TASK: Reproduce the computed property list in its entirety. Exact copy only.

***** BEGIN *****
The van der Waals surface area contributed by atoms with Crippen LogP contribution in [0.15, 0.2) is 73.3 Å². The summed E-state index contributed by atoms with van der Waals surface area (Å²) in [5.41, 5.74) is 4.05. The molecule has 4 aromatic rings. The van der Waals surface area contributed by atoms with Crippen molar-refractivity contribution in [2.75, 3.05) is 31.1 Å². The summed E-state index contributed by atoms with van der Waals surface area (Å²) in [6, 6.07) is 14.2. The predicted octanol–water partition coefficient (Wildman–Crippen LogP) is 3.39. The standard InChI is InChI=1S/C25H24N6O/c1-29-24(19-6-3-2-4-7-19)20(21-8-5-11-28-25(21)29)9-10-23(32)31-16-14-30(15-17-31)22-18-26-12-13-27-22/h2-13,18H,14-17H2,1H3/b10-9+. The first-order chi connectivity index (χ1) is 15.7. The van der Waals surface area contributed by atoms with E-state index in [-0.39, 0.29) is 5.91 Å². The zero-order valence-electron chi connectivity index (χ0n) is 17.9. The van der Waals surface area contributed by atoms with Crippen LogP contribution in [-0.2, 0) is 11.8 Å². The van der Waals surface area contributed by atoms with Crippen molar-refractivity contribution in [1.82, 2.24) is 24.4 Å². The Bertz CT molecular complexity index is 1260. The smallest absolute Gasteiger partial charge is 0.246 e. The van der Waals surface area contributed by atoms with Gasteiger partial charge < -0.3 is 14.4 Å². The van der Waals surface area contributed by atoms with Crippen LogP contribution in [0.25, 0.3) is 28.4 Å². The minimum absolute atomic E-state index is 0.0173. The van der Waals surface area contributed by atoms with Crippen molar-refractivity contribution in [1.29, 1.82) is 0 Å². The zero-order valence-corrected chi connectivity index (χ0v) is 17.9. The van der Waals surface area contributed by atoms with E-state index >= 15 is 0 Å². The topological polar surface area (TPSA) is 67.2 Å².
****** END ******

The van der Waals surface area contributed by atoms with Crippen LogP contribution in [0.15, 0.2) is 73.3 Å². The summed E-state index contributed by atoms with van der Waals surface area (Å²) in [5.41, 5.74) is 4.05. The molecule has 4 aromatic rings. The van der Waals surface area contributed by atoms with Crippen molar-refractivity contribution in [2.75, 3.05) is 31.1 Å². The summed E-state index contributed by atoms with van der Waals surface area (Å²) in [6, 6.07) is 14.2. The predicted octanol–water partition coefficient (Wildman–Crippen LogP) is 3.39. The standard InChI is InChI=1S/C25H24N6O/c1-29-24(19-6-3-2-4-7-19)20(21-8-5-11-28-25(21)29)9-10-23(32)31-16-14-30(15-17-31)22-18-26-12-13-27-22/h2-13,18H,14-17H2,1H3/b10-9+. The first-order chi connectivity index (χ1) is 15.7. The van der Waals surface area contributed by atoms with E-state index in [-0.39, 0.29) is 5.91 Å². The zero-order valence-electron chi connectivity index (χ0n) is 17.9. The van der Waals surface area contributed by atoms with Crippen LogP contribution in [-0.2, 0) is 11.8 Å². The van der Waals surface area contributed by atoms with Crippen molar-refractivity contribution in [1.82, 2.24) is 24.4 Å². The Bertz CT molecular complexity index is 1260. The smallest absolute Gasteiger partial charge is 0.246 e. The van der Waals surface area contributed by atoms with Gasteiger partial charge < -0.3 is 14.4 Å². The van der Waals surface area contributed by atoms with Crippen LogP contribution in [0.25, 0.3) is 28.4 Å². The minimum absolute atomic E-state index is 0.0173. The van der Waals surface area contributed by atoms with Crippen molar-refractivity contribution in [1.29, 1.82) is 0 Å². The zero-order valence-corrected chi connectivity index (χ0v) is 17.9. The van der Waals surface area contributed by atoms with E-state index >= 15 is 0 Å². The topological polar surface area (TPSA) is 67.2 Å².